Complementary Tastes

Complementary Tastes

If Brian Kinney were a vegetable, he would be an artichoke.

Generally, when I meet a person, one of the first things that comes to mind is the food that best symbolizes his personality. Most often, that food is a vegetable—which may seem odd when you consider that I was a pastry chef during my professional career. But for some reason, when it comes to people, plum puffs and frosted éclairs don't have the substance necessary to cover the human psyche. Only vegetables have the vivacity of color, variety of texture, and depth of taste to do the job right.

I've known Brian for many years—ever since he first set Michael's heart a-flutter. Poor Michael, I knew from the start that a tomato like him—soft and round-hearted and a little green on top—would never quite stand up to Brian's piercing exterior—at least on a romantic level. Their flavors and colors certainly complimented each other, though, and their lasting friendship was not a surprise to me.

Michael knew that Brian was more than he appeared to be on the surface. Yet, no matter how hard he tried, Michael was never able to break through Brian's tough skin. He didn't have the skill needed to pluck away the thick, thorny leaves of Brian's indifference or how to carefully peel off his delicate middle layers of uncertainty. He didn't know exactly how to take those leaves between his teeth, scrape the meat out—and appreciate the taste of that uncertainty. Like the artichoke, Brian wasn't prickly through to his core. But that core was not easily reached.

When I first met Justin, he seemed to me like a little yellow crookneck squash—bright and innocent with a smooth white interior and a sunny yellow glow on the outside; An early Spring offering trying to sway the world with a flirtatious little tilt of the head. I was sure that he did not know what he was getting himself into, following Brian night after night. I knew that it wouldn't be long before his golden flesh was impaled on Brian's barbs.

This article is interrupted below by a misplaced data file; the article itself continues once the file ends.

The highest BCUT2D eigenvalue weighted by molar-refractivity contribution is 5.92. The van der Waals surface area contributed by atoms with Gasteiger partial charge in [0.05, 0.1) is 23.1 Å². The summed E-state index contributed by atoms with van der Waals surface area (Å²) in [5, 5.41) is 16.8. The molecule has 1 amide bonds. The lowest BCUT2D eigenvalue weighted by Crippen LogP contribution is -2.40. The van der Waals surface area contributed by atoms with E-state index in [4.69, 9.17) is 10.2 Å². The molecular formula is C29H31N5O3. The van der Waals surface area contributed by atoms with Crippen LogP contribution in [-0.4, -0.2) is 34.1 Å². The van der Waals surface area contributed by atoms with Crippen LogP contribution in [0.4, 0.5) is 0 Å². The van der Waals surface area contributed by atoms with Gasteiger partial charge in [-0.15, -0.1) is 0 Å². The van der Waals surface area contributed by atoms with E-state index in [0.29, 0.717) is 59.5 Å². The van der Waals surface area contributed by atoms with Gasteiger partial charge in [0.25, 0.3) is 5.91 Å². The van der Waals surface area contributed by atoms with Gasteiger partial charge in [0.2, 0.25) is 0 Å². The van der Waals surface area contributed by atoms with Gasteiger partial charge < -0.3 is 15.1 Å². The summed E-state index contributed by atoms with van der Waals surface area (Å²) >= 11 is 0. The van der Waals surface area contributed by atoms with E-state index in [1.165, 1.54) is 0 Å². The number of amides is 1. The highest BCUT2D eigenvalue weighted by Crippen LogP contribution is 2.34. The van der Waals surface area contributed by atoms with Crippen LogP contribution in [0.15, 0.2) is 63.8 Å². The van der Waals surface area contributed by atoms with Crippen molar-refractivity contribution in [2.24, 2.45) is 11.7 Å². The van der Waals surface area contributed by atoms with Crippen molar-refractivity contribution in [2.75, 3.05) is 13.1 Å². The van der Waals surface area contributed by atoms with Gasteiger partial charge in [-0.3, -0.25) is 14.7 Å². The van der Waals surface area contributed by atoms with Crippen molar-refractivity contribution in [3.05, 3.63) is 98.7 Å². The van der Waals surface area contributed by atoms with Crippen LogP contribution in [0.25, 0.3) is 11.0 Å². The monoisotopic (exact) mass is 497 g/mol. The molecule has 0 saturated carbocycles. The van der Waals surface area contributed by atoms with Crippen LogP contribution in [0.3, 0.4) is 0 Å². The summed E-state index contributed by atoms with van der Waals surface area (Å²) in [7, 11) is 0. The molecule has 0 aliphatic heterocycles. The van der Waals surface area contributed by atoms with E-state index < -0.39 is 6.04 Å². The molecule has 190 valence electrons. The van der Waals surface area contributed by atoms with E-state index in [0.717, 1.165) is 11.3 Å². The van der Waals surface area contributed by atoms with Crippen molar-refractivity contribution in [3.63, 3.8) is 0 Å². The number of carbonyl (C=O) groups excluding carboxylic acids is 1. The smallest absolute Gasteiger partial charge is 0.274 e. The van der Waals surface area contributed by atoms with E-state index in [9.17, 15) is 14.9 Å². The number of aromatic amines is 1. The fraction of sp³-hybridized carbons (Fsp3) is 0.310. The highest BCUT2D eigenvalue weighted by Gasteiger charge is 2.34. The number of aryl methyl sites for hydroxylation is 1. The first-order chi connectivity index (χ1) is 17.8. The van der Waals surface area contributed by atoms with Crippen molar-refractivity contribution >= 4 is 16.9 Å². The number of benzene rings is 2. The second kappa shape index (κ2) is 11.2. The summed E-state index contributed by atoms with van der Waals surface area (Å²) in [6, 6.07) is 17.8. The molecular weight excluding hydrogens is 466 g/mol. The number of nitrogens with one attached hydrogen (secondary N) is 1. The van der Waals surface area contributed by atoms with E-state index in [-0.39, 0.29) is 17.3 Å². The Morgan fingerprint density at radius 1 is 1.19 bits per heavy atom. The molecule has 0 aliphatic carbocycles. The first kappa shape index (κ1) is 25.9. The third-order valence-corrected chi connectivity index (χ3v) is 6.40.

But, as the days rolled into weeks, I was surprised to realize that his skin was much thicker than I'd first assumed. In fact, as weeks turned into months, I saw Brian's tough exterior begin to loosen. I noticed how his eyes softened when he glanced at Justin over a plate of Sis's Rotini Bolognese or how a small awkward smile would form at the corner of his mouth when Justin would beam at a joke.

I soon realized that Justin was one of the few people I knew who I couldn't classify as a vegetable. Not a crookneck squash at all, he was something else entirely. He was a steaming pot of boiling water—vigorous and persistent—just the conditions Brian needed to be dropped into in order to weaken his tough outer leaves. He was the coarse salt sprinkled into the crevasses of Brian's bitter indifference. He was the pungent olive oil, poured over Brian's fears--glistening, flavorful, supple and warm textured. More than that, he was the patient hand that knew how to take Brian deftly between his fingers and, layer by layer, reveal the soft, savory heart only he could taste.